TV's Antiques Roadshow expert announced as new patron of Milton Keynes-based charity

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She’s campaigning to raise awareness and funds for Brain Tumour Research

Antiques Roadshow expert Theo Burrell has been announced as patron of Milton Keynes-based charity Brain Tumour Research.

Theo, 37, was diagnosed with a glioblastoma (GBM), a highly aggressive brain tumour which carries a poor prognosis of just 12-18 months – in June 2022. Since then she has undergone life-extending surgery, radiotherapy and chemotherapy.

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She said: “Being told you have an aggressive brain tumour is absolutely terrifying, but I want to reassure people that I’m living with cancer, not dying from it. It’s important to me now to do what I can to give hope to other people in this situation.”

Theo Burrell has become a patron of Brain Tumour ResearchTheo Burrell has become a patron of Brain Tumour Research
Theo Burrell has become a patron of Brain Tumour Research

Theo, a senior specialist in fine furniture and decorative arts at Lyon & Turnbull Auctioneers in Edinburgh, added: is now focusing on campaigning alongside Brain Tumour Research to help raise awareness of this devastating disease which kills more children and adults under the age of 40 than any other cancer.

She is meeting scientists working on GBM at Brain Tumour Research’s Centre of Excellence at Queen Mary University of London.

Ahead of the event, she said: “It took me six months to get my diagnosis. I visited multiple doctors with awful migraines, prolonged sickness and problems with my sight. No one knew what was wrong and when I finally had a scan, I was told I had brain cancer and, without surgery, had just three months to live.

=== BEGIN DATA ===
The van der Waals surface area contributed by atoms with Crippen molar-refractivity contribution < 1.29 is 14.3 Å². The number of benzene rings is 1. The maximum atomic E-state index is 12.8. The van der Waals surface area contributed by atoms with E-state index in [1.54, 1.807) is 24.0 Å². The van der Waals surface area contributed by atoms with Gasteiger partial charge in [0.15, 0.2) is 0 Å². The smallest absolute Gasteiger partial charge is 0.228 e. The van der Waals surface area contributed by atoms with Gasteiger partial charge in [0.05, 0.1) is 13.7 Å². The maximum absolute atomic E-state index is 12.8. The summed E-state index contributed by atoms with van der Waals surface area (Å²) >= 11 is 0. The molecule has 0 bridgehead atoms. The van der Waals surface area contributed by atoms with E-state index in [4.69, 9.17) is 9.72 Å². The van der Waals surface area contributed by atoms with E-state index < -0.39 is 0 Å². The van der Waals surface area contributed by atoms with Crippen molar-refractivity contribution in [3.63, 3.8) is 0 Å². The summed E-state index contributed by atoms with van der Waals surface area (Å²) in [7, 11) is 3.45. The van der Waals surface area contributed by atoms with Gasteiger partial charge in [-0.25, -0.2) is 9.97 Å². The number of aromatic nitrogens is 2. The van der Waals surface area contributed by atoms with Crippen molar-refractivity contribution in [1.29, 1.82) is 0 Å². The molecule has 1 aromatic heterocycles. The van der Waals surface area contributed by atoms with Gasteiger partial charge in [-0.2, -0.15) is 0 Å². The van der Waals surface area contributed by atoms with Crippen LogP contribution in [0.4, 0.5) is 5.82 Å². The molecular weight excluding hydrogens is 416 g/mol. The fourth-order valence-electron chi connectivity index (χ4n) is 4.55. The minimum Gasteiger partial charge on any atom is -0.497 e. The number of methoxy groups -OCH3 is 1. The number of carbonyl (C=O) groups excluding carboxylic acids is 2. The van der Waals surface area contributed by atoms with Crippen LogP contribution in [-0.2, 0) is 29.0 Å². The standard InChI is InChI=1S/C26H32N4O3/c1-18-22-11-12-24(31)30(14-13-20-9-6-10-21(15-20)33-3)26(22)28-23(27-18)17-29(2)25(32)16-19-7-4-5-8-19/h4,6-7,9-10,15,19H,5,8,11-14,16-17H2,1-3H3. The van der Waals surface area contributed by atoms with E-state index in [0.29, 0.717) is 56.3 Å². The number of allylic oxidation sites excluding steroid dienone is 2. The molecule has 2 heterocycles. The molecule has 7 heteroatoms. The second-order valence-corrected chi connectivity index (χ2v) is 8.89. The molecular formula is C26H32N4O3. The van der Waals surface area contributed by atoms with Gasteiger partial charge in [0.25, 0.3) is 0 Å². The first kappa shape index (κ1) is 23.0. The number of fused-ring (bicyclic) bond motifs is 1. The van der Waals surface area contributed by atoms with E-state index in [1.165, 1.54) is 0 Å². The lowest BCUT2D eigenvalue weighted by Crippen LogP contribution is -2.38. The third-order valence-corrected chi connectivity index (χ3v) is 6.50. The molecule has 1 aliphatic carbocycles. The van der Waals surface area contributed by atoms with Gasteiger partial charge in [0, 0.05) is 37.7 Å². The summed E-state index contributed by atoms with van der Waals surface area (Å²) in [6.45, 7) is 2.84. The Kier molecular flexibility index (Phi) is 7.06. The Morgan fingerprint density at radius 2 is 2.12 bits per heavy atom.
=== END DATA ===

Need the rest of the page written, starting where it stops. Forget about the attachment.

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“I am frustrated that it took so long to get my diagnosis, we need to change that and it’s vital that we raise more awareness of this devastating disease. It’s so important that more money is invested in research in order to improve treatments in future and, ultimately, to find a cure.”

During her tour of the laboratory Theo will place two tiles on the Centre’s Wall of Hope, each one representative of the £2,740 it costs to fund a day of research.

Theo raised the money by taking part in the charity’s Walk of Hope, an event held at locations throughout the UK in September, which raised more than £250,000.

Theo said: “I hope the money we and others raise will help make a difference for everyone who has a brain tumour. For people like me, a cure can’t come soon enough.”

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